How to Avoid Pointless Meetings

We’ve all been there – wasting time in a pointless meeting that could have been an email.

Many, if not most, end up being fairly pointless.

The people running them won’t say that to you (or mostly anyone else) – but they are.

The meetings probably (likely) started out with a point but because of careless or mindless execution and follow-through became pointless.

Are you tired of sitting in meetings wondering if someone will please come in and rescue you or asking yourself “why was this not just an email?” … I have two things to say to you:

  1. Stop wishing because nobody is going to walk in there. They don’t want to be part of that pointless meeting any more than you do!
  2. The answer to your question is that the manager is not a great manager and doesn’t know how to appropriately execute his/her job so that is why you are constantly in pointless meetings.

Are you ready to stop going to pointless meetings?

If you said no, stop reading this now and watch this cute animal video on YouTube… because you like wasting time.

If you said yes, let’s hit it.

The first way to avoid a pointless meeting is by asking five key questions.

To help you out, I’ve created this printable infographic so you can print it and put it within eyeshot of your work station so you can refer to it whenever a meeting invitation crosses your desk.

Using this takes a little bit of guts because you’re going to be negotiating with the other person/people involved.

Before you find a reason this won’t work… yes, this even applies to conversations and requests from your boss.

(Ah… there’s where the “guts” come in…)

Here are the questions and the reasoning behind them.

  1. What is the purpose of this request? You need to know the outcome of the request/meeting in order to determine if this is in line with what you need to be doing. This also lets you know if this should be an email instead. Far too many meeting invitations come simply because people don’t know if you should or should not be included and they’d rather be safe than sorry, and would never want to risk hurting your feelings.The name of the game here is “Find Out What Is Important To Me” and only play those elements.
  2. What’s expected of me for this? If it’s a work request or a meeting invitation, you need to know the expectation. If the expectation is for you to listen because something may be of interest or that perhaps your feedback would be valued, then maybe someone else could also attend and have that same result. If there are no expectations, it probably should not be a priority.
  3. Am I the only person or the right person to do this? Could someone else represent you? Is anyone else capable of completing this task or giving feedback in a meeting? If you don’t have to do it, delegate it.Your time is precious.
  4. What do I need to prepare for this? This question lets the meeting owner or person making the request know you mean business. You want to be efficient and on task, so you want as much prep-work information as humanly possible. If you don’t need to prepare anything for the meeting, revisit the first three questions.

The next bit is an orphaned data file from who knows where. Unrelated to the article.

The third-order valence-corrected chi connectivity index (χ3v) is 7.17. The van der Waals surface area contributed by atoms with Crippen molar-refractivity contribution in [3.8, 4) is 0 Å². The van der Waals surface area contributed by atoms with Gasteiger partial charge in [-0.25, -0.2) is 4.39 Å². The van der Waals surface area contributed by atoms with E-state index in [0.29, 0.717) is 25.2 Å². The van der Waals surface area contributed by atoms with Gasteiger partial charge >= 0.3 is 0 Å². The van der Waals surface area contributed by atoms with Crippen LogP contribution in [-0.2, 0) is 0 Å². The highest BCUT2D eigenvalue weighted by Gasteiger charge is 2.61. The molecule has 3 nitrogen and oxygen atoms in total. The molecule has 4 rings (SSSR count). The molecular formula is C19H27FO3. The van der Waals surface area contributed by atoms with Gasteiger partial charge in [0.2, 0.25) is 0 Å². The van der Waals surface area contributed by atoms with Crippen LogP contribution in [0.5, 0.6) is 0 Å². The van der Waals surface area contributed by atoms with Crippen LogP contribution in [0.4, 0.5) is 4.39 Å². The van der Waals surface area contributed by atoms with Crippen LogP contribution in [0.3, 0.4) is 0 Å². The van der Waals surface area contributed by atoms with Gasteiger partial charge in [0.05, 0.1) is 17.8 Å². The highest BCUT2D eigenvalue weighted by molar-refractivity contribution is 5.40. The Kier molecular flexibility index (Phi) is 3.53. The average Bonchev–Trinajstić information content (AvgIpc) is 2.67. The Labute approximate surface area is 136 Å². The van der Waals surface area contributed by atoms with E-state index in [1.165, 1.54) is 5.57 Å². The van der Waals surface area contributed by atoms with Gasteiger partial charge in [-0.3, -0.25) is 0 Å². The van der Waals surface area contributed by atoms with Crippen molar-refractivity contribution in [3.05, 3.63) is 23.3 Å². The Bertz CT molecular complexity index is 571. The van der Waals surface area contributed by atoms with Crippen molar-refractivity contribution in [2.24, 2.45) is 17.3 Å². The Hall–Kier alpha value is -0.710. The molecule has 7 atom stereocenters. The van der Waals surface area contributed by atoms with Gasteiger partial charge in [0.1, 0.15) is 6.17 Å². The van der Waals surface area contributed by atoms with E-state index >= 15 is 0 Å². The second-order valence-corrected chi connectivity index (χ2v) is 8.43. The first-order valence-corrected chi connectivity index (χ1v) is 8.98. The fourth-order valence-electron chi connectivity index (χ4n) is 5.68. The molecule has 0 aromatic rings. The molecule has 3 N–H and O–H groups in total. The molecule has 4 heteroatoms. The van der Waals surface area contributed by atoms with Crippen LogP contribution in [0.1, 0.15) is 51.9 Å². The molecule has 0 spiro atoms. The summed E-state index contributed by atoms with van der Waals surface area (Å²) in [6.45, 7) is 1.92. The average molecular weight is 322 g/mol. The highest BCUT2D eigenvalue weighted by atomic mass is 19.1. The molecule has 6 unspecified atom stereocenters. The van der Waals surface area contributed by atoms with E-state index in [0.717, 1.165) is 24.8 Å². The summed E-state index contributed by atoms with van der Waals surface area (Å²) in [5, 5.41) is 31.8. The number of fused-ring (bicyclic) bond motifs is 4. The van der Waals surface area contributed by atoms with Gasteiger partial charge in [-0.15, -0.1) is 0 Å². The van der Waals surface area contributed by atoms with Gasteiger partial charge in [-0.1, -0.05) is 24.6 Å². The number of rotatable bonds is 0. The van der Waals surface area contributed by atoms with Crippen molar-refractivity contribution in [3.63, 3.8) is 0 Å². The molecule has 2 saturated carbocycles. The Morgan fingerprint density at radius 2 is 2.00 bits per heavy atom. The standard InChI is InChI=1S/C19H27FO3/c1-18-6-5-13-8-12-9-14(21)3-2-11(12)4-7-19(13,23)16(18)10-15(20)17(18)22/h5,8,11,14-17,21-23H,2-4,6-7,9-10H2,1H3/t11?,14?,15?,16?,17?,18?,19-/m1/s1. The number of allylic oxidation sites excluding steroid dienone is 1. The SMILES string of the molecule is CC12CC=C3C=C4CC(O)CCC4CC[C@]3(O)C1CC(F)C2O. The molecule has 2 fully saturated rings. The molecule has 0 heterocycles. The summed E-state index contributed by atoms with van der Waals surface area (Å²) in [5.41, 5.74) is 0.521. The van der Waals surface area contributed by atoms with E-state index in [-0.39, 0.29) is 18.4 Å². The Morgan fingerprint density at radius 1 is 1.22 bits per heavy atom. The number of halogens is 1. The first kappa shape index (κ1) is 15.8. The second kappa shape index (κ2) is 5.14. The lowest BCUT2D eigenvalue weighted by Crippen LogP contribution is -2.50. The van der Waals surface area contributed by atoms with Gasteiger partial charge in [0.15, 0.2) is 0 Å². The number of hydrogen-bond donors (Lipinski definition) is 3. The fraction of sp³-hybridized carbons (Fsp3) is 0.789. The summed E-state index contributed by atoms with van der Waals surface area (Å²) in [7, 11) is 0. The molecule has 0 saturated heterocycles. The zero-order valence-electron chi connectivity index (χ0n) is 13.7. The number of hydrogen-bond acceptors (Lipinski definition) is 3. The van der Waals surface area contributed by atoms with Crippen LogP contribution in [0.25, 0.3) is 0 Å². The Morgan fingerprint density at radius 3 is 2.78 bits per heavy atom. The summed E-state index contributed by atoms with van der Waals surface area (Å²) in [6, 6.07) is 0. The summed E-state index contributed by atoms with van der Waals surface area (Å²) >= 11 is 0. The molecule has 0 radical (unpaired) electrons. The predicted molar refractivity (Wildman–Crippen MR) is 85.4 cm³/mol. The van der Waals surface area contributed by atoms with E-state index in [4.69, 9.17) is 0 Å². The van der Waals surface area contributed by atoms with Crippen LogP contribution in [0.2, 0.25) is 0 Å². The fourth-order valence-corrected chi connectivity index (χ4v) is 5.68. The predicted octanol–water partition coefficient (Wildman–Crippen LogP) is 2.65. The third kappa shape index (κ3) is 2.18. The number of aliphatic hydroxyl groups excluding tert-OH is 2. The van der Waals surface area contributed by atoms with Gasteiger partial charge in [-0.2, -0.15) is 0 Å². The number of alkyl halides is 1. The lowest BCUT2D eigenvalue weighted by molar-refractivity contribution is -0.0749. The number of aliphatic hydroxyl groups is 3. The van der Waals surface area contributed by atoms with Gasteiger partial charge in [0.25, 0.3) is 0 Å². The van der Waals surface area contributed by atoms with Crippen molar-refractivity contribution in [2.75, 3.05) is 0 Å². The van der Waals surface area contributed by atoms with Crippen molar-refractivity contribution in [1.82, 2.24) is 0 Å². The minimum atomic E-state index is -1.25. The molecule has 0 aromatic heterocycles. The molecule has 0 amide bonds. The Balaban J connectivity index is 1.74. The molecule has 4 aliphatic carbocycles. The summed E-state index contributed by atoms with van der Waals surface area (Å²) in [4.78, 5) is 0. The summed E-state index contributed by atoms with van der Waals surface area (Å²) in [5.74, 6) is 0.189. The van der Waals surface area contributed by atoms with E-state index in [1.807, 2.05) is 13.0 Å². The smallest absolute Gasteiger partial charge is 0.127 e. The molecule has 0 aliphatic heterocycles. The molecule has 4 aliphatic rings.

5. Is my completion of this task/attendance in this meeting in line with my priorities?

    This question is simply for you to ask yourself.
    If it is not in line with your priorities, then don’t do it. If the request is coming from your boss, it’s perfectly fine (and actually I’ve been complimented for doing this very thing) to ask your boss to review your task and priority list with you to see if adjustments need to be made. Oftentimes when a supervisor sees the workload you are carrying and you have the guts to gently and professionally push back in this way, the task somehow magically ends up on someone else’s plate.

The second way to avoid pointless meetings is to schedule yourself out like mad.

Schedule everything.

I have a client who started doing this and not only did his unnecessary meeting request totals plummet, but he started getting requests from people who are much higher than he is in the organization.

Can you figure out why?

Why would he stop getting requests from lateral co-workers and team members but start getting more high-quality requests from people up the chain-of-command?


He was mirroring their behavior.

His calendar looked like their calendars.

Though he didn’t have an assistant managing his availability, he was no longer giving his time away as though it had little to no value.

This also resulted in his meeting deadlines much faster and then do you know what happened next?

A BIG raise and promotion to match… which was the purpose he started coaching with GILD in the first place.

Job well done.

Task accomplished.

Use these tactics and report back to us about how well they work for you!

If you’re interested in working with GILD, click here to schedule a complimentary breakthrough session and we’ll lay out a plan for your success very soon.

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